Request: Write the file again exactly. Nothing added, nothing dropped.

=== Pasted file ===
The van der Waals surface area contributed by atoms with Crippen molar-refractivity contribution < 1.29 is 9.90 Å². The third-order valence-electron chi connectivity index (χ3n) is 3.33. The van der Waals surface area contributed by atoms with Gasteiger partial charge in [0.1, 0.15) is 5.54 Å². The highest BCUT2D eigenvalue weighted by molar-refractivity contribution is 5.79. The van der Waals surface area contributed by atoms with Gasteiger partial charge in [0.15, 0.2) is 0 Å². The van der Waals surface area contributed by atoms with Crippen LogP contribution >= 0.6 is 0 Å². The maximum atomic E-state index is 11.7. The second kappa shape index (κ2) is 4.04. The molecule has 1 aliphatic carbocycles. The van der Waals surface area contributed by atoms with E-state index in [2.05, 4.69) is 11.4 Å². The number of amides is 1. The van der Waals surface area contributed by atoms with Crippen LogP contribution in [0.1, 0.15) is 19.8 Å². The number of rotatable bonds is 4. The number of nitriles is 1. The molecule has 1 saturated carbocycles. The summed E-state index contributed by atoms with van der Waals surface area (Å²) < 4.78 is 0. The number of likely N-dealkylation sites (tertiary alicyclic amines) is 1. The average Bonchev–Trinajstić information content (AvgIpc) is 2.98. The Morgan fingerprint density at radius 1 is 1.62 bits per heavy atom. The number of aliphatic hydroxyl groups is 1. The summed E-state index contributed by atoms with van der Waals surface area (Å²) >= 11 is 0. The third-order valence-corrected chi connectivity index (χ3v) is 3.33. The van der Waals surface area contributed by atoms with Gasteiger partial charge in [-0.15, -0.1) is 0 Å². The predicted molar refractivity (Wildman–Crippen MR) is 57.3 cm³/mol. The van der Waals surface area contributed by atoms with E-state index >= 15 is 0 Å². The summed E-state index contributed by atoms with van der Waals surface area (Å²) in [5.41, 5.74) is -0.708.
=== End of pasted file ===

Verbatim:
The van der Waals surface area contributed by atoms with Crippen molar-refractivity contribution < 1.29 is 9.90 Å². The third-order valence-electron chi connectivity index (χ3n) is 3.33. The van der Waals surface area contributed by atoms with Gasteiger partial charge in [0.1, 0.15) is 5.54 Å². The highest BCUT2D eigenvalue weighted by molar-refractivity contribution is 5.79. The van der Waals surface area contributed by atoms with Gasteiger partial charge in [0.15, 0.2) is 0 Å². The van der Waals surface area contributed by atoms with Crippen LogP contribution >= 0.6 is 0 Å². The maximum atomic E-state index is 11.7. The second kappa shape index (κ2) is 4.04. The molecule has 1 aliphatic carbocycles. The van der Waals surface area contributed by atoms with E-state index in [2.05, 4.69) is 11.4 Å². The number of amides is 1. The van der Waals surface area contributed by atoms with Crippen LogP contribution in [0.1, 0.15) is 19.8 Å². The number of rotatable bonds is 4. The number of nitriles is 1. The molecule has 1 saturated carbocycles. The summed E-state index contributed by atoms with van der Waals surface area (Å²) < 4.78 is 0. The number of likely N-dealkylation sites (tertiary alicyclic amines) is 1. The average Bonchev–Trinajstić information content (AvgIpc) is 2.98. The Morgan fingerprint density at radius 1 is 1.62 bits per heavy atom. The number of aliphatic hydroxyl groups is 1. The summed E-state index contributed by atoms with van der Waals surface area (Å²) >= 11 is 0. The third-order valence-corrected chi connectivity index (χ3v) is 3.33. The van der Waals surface area contributed by atoms with Gasteiger partial charge in [-0.15, -0.1) is 0 Å². The predicted molar refractivity (Wildman–Crippen MR) is 57.3 cm³/mol. The van der Waals surface area contributed by atoms with E-state index >= 15 is 0 Å². The summed E-state index contributed by atoms with van der Waals surface area (Å²) in [5.41, 5.74) is -0.708.